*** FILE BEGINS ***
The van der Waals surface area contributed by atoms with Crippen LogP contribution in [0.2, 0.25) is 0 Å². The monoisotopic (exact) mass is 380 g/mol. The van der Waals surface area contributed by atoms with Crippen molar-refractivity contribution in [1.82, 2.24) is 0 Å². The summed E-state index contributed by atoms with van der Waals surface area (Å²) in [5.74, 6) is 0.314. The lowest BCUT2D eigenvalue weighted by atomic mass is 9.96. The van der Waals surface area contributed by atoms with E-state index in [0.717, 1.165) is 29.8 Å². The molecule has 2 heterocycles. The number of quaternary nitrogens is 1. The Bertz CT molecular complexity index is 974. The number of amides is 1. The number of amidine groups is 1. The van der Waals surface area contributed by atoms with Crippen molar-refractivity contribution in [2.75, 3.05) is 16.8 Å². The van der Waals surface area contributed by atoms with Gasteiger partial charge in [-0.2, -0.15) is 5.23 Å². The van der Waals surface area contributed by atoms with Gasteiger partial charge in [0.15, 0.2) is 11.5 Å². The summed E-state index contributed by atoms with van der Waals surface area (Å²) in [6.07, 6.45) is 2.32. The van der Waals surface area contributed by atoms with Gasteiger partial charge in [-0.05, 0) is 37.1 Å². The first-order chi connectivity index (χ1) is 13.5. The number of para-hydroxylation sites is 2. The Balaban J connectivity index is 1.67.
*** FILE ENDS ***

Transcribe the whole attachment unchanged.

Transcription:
The van der Waals surface area contributed by atoms with Crippen LogP contribution in [0.2, 0.25) is 0 Å². The monoisotopic (exact) mass is 380 g/mol. The van der Waals surface area contributed by atoms with Crippen molar-refractivity contribution in [1.82, 2.24) is 0 Å². The summed E-state index contributed by atoms with van der Waals surface area (Å²) in [5.74, 6) is 0.314. The lowest BCUT2D eigenvalue weighted by atomic mass is 9.96. The van der Waals surface area contributed by atoms with E-state index in [0.717, 1.165) is 29.8 Å². The molecule has 2 heterocycles. The number of quaternary nitrogens is 1. The Bertz CT molecular complexity index is 974. The number of amides is 1. The number of amidine groups is 1. The van der Waals surface area contributed by atoms with Crippen molar-refractivity contribution in [2.75, 3.05) is 16.8 Å². The van der Waals surface area contributed by atoms with Gasteiger partial charge in [-0.2, -0.15) is 5.23 Å². The van der Waals surface area contributed by atoms with Gasteiger partial charge in [0.15, 0.2) is 11.5 Å². The summed E-state index contributed by atoms with van der Waals surface area (Å²) in [6.07, 6.45) is 2.32. The van der Waals surface area contributed by atoms with Gasteiger partial charge in [-0.05, 0) is 37.1 Å². The first-order chi connectivity index (χ1) is 13.5. The number of para-hydroxylation sites is 2. The Balaban J connectivity index is 1.67.